Accountable care organizations (ACOs) may be well positioned to increase the focus on managing behavioral health conditions (mental health and substance abuse) through the integration of behavioral health treatment and primary care. We used a mixed-methods research design to examine the extent to which ACOs are clinically, organizationally, and financially integrating behavioral health care and primary care. We used data from 257 respondents to the National Survey of Accountable Care Organizations, a nationally representative survey of ACOs. The data were supplemented with semistructured, in-depth interviews with clinical leaders at sixteen ACOs purposively sampled to represent the spectrum of behavioral health integration. We found that most ACOs hold responsibility for some behavioral health care costs, and 42 percent include behavioral health specialists among their providers. However, integration of behavioral health care and primary care remains low, with most ACOs pursuing traditional fragmented approaches to physical and behavioral health care and only a minority implementing innovative models. Contract design and contextual factors appear to influence the extent to which ACOs integrate behavioral health care. Nevertheless, the ACO model has the potential to create opportunities for improving behavioral health care and integrating it with primary care.

  2. Are the mentally ill homeless a distinct homeless subgroup?

    PubMed

    North, C S; Smith, E M; Pollio, D E; Spitznagel, E L

    1996-09-01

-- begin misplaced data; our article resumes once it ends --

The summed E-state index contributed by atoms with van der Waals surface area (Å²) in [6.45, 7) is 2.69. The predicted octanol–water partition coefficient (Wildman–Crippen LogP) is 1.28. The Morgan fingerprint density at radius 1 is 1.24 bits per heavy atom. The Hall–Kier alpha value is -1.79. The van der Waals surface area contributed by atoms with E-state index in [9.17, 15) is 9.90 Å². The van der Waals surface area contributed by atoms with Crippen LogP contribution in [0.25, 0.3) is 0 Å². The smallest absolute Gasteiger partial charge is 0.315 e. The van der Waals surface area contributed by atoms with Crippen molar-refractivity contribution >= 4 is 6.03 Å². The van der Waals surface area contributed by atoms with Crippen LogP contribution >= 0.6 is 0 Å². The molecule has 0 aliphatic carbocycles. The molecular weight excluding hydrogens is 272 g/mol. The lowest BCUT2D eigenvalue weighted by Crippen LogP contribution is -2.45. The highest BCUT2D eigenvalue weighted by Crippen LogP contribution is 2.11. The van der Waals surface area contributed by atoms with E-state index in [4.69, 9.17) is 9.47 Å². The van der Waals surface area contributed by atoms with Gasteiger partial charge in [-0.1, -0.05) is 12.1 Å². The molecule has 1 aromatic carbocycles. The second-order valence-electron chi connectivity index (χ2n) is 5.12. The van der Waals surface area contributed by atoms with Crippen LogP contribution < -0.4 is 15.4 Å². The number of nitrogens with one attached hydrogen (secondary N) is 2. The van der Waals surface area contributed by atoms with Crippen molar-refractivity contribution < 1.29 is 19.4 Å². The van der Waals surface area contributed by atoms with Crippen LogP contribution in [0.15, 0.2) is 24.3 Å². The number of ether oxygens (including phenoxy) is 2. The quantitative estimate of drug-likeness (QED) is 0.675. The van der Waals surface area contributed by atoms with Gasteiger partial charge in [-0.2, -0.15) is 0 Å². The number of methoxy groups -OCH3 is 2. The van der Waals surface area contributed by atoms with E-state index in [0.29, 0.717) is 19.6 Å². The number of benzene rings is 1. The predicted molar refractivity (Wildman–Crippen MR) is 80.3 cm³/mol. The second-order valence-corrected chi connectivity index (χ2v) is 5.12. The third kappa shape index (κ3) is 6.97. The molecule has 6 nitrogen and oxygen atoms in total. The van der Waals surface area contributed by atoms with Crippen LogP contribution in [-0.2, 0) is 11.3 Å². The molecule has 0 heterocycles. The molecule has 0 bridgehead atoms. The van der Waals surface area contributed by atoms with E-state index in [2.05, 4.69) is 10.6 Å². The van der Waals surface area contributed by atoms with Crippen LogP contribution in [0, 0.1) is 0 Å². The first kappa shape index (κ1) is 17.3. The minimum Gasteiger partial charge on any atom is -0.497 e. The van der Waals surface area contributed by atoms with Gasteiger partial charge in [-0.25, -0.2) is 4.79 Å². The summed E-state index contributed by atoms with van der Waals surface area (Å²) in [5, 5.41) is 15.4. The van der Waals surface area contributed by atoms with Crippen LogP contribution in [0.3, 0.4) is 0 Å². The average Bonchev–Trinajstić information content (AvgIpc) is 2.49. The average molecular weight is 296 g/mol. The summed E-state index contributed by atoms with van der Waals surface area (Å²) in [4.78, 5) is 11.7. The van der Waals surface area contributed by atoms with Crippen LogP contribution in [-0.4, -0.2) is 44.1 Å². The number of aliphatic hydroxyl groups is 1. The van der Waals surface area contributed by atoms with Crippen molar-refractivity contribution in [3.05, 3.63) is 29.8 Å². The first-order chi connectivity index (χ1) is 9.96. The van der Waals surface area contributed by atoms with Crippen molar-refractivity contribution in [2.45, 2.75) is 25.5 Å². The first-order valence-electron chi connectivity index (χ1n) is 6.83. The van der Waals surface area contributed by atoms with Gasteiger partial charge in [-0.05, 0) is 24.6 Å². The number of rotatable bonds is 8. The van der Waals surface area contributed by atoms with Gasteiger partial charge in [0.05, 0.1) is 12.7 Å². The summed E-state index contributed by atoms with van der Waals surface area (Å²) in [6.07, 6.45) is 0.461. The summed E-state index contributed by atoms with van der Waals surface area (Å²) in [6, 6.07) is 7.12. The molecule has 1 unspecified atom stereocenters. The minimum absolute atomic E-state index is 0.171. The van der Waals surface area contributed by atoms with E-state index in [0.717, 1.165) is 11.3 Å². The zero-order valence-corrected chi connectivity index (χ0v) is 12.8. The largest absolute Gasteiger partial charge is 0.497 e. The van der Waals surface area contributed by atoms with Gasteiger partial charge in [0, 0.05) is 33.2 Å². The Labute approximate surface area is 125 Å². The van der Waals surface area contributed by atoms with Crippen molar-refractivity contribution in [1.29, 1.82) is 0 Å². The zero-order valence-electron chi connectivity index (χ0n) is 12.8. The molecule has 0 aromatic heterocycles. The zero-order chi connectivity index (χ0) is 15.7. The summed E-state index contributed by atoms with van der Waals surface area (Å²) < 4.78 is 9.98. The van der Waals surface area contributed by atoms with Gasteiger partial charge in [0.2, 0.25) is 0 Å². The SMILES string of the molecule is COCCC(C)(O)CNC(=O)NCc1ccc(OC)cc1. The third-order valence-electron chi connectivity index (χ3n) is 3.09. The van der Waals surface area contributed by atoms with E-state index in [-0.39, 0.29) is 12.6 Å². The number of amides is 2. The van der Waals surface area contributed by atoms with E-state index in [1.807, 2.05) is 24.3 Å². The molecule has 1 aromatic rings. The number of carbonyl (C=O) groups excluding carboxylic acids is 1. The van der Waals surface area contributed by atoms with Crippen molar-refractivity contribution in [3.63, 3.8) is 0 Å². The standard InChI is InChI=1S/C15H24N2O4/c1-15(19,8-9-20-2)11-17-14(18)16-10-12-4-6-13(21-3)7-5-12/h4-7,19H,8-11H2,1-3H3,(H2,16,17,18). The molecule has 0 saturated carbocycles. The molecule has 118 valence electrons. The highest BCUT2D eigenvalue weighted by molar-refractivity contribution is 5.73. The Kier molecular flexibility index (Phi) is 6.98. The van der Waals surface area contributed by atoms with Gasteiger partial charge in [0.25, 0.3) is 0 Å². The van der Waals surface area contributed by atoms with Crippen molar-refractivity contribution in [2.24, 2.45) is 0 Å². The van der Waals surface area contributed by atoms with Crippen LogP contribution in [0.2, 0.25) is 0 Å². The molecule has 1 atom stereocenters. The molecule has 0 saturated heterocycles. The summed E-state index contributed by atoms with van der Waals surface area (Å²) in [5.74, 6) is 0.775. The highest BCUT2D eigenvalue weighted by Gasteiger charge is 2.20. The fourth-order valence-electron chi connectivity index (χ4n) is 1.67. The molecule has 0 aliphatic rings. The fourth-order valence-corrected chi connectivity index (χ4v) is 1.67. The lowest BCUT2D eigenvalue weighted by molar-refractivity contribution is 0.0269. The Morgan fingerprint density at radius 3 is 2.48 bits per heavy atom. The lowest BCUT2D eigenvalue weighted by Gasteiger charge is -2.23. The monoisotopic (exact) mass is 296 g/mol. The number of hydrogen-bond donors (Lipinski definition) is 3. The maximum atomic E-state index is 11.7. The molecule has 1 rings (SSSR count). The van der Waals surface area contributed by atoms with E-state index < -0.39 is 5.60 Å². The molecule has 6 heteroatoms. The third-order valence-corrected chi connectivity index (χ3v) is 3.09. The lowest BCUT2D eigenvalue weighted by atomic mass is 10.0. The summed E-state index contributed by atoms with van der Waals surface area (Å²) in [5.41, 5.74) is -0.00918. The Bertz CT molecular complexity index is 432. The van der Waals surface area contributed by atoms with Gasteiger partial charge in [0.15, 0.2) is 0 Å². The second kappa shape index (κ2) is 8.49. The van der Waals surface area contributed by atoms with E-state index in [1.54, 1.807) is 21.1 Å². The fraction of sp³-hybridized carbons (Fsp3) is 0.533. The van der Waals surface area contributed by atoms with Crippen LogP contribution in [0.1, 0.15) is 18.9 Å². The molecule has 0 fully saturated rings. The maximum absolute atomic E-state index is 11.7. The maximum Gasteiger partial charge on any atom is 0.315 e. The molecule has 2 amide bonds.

The question has been raised whether it is useful or meaningful to dichotomize the homeless population by mental illness - i.e., to consider the mentally ill homeless as distinct from other homeless people. The current article presents evidence from a single data set to address this question empirically. Data from a randomly sampled population of 900 homeless men and women systemically interviewed using the Diagnostic Interview Schedule were examined to determine associations of mental illness with the problems of homelessness, controlling for the presence of substance abuse in the analyses. Although a few clinically meaningful associations with mental illness were found that might suggest directions for appropriate interventions, mental illness did not differentiate individuals in many important demographic and biographic respects. Individual diagnoses did not perform much better in differentiating the homeless by mental illness. Schizophrenia and bipolar mania showed a few significant associations not identified by the "major mental illness" construct. Major depression, constituting the majority of nonsubstance Axis I disorder in the homeless, provided no association beyond that obtained with the "major mental illness" category. The data provide little support for conceptualizing homeless subgroups or homelessness in general on the basis of mental illness alone. To do so also risks neglecting the emotional distress of the majority without major mental illness and the other problems that homeless persons share regardless of psychiatric illness. While serious mental illness is overrepresented among the homeless, it represents just one of many important vulnerability factors for homelessness. Substance abuse is far more prevalent than other Axis I disorders. Media images equating homelessness with major mental illness unnecessarily stigmatize homeless people and encourage oversimplified and narrowly conceived psychiatric interventions. While continuing attention is